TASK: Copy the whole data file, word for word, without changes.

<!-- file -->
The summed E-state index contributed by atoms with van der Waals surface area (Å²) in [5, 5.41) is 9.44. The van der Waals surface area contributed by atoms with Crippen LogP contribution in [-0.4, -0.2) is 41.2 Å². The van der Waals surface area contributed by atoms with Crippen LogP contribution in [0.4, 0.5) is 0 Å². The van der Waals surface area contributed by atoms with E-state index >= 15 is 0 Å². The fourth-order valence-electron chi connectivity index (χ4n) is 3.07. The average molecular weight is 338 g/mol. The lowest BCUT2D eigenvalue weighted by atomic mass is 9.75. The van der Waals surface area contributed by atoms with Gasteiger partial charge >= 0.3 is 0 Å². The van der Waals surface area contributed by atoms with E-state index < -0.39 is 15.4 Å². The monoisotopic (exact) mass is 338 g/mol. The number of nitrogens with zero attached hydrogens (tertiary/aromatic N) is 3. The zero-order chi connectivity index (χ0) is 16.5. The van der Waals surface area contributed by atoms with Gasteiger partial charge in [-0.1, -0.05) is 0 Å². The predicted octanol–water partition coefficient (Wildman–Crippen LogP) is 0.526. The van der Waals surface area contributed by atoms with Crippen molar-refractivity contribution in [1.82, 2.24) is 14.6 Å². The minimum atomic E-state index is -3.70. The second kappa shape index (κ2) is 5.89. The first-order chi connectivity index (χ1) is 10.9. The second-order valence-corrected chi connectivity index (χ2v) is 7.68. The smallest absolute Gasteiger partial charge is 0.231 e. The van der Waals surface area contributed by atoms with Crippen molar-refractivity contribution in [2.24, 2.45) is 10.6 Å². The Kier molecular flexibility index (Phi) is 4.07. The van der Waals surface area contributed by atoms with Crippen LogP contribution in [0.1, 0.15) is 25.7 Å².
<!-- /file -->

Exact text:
The summed E-state index contributed by atoms with van der Waals surface area (Å²) in [5, 5.41) is 9.44. The van der Waals surface area contributed by atoms with Crippen LogP contribution in [-0.4, -0.2) is 41.2 Å². The van der Waals surface area contributed by atoms with Crippen LogP contribution in [0.4, 0.5) is 0 Å². The van der Waals surface area contributed by atoms with E-state index >= 15 is 0 Å². The fourth-order valence-electron chi connectivity index (χ4n) is 3.07. The average molecular weight is 338 g/mol. The lowest BCUT2D eigenvalue weighted by atomic mass is 9.75. The van der Waals surface area contributed by atoms with Gasteiger partial charge >= 0.3 is 0 Å². The van der Waals surface area contributed by atoms with E-state index < -0.39 is 15.4 Å². The monoisotopic (exact) mass is 338 g/mol. The number of nitrogens with zero attached hydrogens (tertiary/aromatic N) is 3. The zero-order chi connectivity index (χ0) is 16.5. The van der Waals surface area contributed by atoms with Gasteiger partial charge in [-0.1, -0.05) is 0 Å². The predicted octanol–water partition coefficient (Wildman–Crippen LogP) is 0.526. The van der Waals surface area contributed by atoms with Crippen molar-refractivity contribution in [1.82, 2.24) is 14.6 Å². The minimum atomic E-state index is -3.70. The second kappa shape index (κ2) is 5.89. The first-order chi connectivity index (χ1) is 10.9. The second-order valence-corrected chi connectivity index (χ2v) is 7.68. The smallest absolute Gasteiger partial charge is 0.231 e. The van der Waals surface area contributed by atoms with Crippen molar-refractivity contribution in [2.24, 2.45) is 10.6 Å². The Kier molecular flexibility index (Phi) is 4.07. The van der Waals surface area contributed by atoms with Crippen LogP contribution in [0.1, 0.15) is 25.7 Å².